When the store staff checked company records, they learned the laptop was covered by AppleCare, but registered in another person’s name. That person had a phone number with an area code in the New Jersey area, the witness recalls, the same region where the lawsuit says that Gray resides. Believing the MacBook might have been stolen, and with Gray becoming “disruptive” over his treatment, the witness says the staff did call the police department, and an officer soon arrived.

The witness confirms Gray’s account that he refused to speak to the officer, identify himself, or answer any questions about the MacBook. Public arrest records indicate Gray was arrested for an outstanding criminal warrant, and for obstructing the officer’s investigation into the ownership of the MacBook. He was booked into jail as “Terrell Colen Gray.” Again, Gray has signed court documents with “Terell Gray.”

It’s not known if the police contacted the registered owner of the MacBook using information provided by the store employees, to determine if the laptop had been lost or stolen. From the alternate account of the incident, it appears both Gray and the registered AppleCare purchaser are from the New Jersey area. However, the claimed receipt for the MacBook was from a retailer in the Berkeley area. It’s not clear how the two jurisdictions are linked in this situation.

Official records about psychiatric committals are not public in California. Therefore, it’s impossible to verify Gray’s claims that police involuntarily committed him to the county’s facility for evaluation on any of the dates that are mentioned in the lawsuit, or if he had previous visits to the facility.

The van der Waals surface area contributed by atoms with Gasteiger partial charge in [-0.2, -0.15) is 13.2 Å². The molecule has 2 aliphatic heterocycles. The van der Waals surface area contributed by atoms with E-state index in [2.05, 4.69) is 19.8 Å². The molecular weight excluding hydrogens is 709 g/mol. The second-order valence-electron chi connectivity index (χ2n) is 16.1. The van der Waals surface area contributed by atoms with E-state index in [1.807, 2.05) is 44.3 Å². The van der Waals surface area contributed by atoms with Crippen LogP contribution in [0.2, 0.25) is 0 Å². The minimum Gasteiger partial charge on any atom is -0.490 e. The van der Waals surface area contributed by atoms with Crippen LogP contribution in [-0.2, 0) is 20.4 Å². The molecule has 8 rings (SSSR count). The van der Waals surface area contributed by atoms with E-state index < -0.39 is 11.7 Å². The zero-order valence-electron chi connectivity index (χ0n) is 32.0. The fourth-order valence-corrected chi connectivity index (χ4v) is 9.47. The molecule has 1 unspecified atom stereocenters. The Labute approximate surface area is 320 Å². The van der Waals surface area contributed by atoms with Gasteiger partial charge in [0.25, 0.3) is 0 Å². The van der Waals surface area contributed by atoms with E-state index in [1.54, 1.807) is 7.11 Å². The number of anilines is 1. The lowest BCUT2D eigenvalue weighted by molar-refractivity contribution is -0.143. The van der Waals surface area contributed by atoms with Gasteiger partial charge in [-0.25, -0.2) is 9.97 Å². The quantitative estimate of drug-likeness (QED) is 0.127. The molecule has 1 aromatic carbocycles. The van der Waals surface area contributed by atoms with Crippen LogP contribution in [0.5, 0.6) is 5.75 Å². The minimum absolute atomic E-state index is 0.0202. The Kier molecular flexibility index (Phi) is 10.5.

Criminal Methods

A common criminal scheme is to steal or otherwise obtain major Apple products, and to “launder” them, disposing of a product with a serial number listed as stolen in police department computers for a new product with an unlisted serial number. The scheme takes advantage of Apple’s liberal product exchange policy, which usually does not involve providing any proof of ownership, or even any type of customer identification. Genius Bar personnel simply verify the product is damaged or non-working, and offer a refurbished product in exchange. The policy has been criticized previously by crime victims who have had their Apple products stolen. However, Apple has not established any formal Genius Bar policies to help prevent criminals from obtaining an exchange for stolen products.

A key element of the fraud is that the criminal doesn’t want the product repaired, since it would still bear the stolen serial number. It’s essential that the entire product be replaced with a different device, with a different serial number. Only Apple retail stores, and not resellers, offer such a no-questions product exchange.

The return scheme is enhanced by another deception: the presentation of a purchase receipt from an authorized Apple retailer, such as Best Buy, that appears to verify the criminal’s ownership of the product being offered for exchange. The receipt shows a purchase description and amount that is the same as the offered product. However, unlike receipts from an Apple retail store, the reseller receipts don’t have the serial number of the product that was purchased. Therefore, it’s impossible to tell if the receipt is for the specific product being presented. Often these receipts are obtained from trash cans after a buyer discards it, or by paying a buyer to hand over the receipt. They can also be obtained—for a price—from accomplice employees of the reseller, or even completely forged.